Someone asked whether her books shouldn’t be accessible for free on the Internet. “I’m a captive of capitalism just like everyone else,” Feinberg replied. “Until I’m freed I’m still a captive. My novel was issued by a small publishing operation run by one woman. But what I do promise you is that when I get home I’m going to put some pages in Chinese on my Web site.”
The issue of the adoption of children by same-sex couples was raised. “I believe all people have the right to raise children and to love them,” she said. “What a wonderful gift love is to give a child!”
Also on the panel was Minnie Bruce Pratt, Feinberg’s partner and the author of several books including Walking Back Up Depot Street. She commented that when she came out as a lesbian she immediately lost custody of her two children, then aged four and five. Parental rights were consequently close to her heart.
“This is an area of common cause between gays and lesbians and the transgender community,” she said. “Being a good parent is nothing to do with sexual behavior. Care and love are the only requirements for parenting.”
Leslie Feinberg said that she had started “Stone Butch Blues” as a continuation of her work as a grass-roots organizer. The late 1960s and early 1970s in the US witnessed an upsurge of the people — black, Latino, Asian, the anti-Vietnam-War movement. Gay liberation and feminism had essentially been part of this left-wing movement, she said, and a reaction against the anti-communist witch hunts that characterized the US in the 1950s.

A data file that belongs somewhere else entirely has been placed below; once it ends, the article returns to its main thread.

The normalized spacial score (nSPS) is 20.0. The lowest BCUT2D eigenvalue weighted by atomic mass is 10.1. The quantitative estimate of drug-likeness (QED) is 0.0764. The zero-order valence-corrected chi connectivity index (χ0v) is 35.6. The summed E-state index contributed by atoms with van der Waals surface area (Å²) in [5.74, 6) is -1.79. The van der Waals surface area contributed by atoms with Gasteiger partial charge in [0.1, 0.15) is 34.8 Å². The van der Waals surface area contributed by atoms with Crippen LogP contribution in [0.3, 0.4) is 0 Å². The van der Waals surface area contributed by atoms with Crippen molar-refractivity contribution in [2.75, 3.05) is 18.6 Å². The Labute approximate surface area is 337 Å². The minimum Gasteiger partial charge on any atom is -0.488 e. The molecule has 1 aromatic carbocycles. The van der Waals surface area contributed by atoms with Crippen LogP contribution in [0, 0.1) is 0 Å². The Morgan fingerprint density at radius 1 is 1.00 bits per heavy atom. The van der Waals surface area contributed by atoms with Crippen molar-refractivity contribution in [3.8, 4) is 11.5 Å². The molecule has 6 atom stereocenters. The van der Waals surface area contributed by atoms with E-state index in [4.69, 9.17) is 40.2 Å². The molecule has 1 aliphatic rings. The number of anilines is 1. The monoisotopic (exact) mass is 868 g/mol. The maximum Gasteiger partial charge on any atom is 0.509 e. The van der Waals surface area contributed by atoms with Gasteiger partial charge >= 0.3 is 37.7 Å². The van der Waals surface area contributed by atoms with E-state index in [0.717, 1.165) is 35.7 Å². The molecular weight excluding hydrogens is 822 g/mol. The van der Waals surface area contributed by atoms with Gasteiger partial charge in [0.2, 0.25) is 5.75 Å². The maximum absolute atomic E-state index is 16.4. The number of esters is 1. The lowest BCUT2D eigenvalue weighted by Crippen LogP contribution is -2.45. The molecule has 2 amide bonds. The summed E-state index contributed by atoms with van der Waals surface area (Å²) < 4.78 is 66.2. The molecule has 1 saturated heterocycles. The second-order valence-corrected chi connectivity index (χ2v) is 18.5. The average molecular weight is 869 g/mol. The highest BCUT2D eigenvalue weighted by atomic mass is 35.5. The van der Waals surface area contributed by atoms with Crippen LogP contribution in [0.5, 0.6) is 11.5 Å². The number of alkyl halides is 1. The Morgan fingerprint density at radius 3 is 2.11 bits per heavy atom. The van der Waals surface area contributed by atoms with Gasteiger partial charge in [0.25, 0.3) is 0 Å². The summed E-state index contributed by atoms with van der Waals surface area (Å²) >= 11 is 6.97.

“In those days parents said don’t wear that color, don’t walk like that, don’t do that with your wrist, don’t walk so strongly, and so on. In the US in the 1950s being different was punished mercilessly. When people understood this, those with the best hearts said that it was wrong and that it had to stop.”
Feinberg’s book Transgender Liberation looked back at our ancestors on all continents and discovered that the hatred of difference was a new concept. In the past our ancestors believed that diversity was good and made the whole society strong. People have different bodies, and as a result different ways of loving and being attracted to each other, Feinberg said.
Someone raised the question of differences within the feminist movement. Didn’t some feminists believe that “butch” lesbians — in contrast to their “femme” partners — were wrong to try to look like men?
“I am a woman,” said Feinberg, “and naturally I am troubled by the sight of male oppression. It’s true that some feminists have said we butches are wrong to imitate the oppressor. But what I say is, that in the struggle for freedom we need all the sexes and all the nationalities! I will continue to struggle until all people and all groups achieve their rights, and get the recognition they deserve. Here’s what I want to change. Let me know what you want to change, and let’s get together to change things with our power!”
“It was fantastic and fabulous,” said a male member of the audience afterwards. “I would never be able to be as open and honest as these people, probably as a result of pressure from my family.”
He went on to point out that the Japanese poet present had said that in Japan there was no legal way for a person to change their gender. In Taiwan, by contrast, this was perfectly possible.
This is the first time people in Taiwan had had an opportunity to see and hear what transgender really meant, he said. The usual local word suggested something rather like a monster. These people, by contrast, showed for all to see how very different the reality was.
For your information:
Leslie Feinberg’s Web site is:
Minnie Bruce Pratt’s Web site is:
The Center for the Study of Sexualities’ Web site is: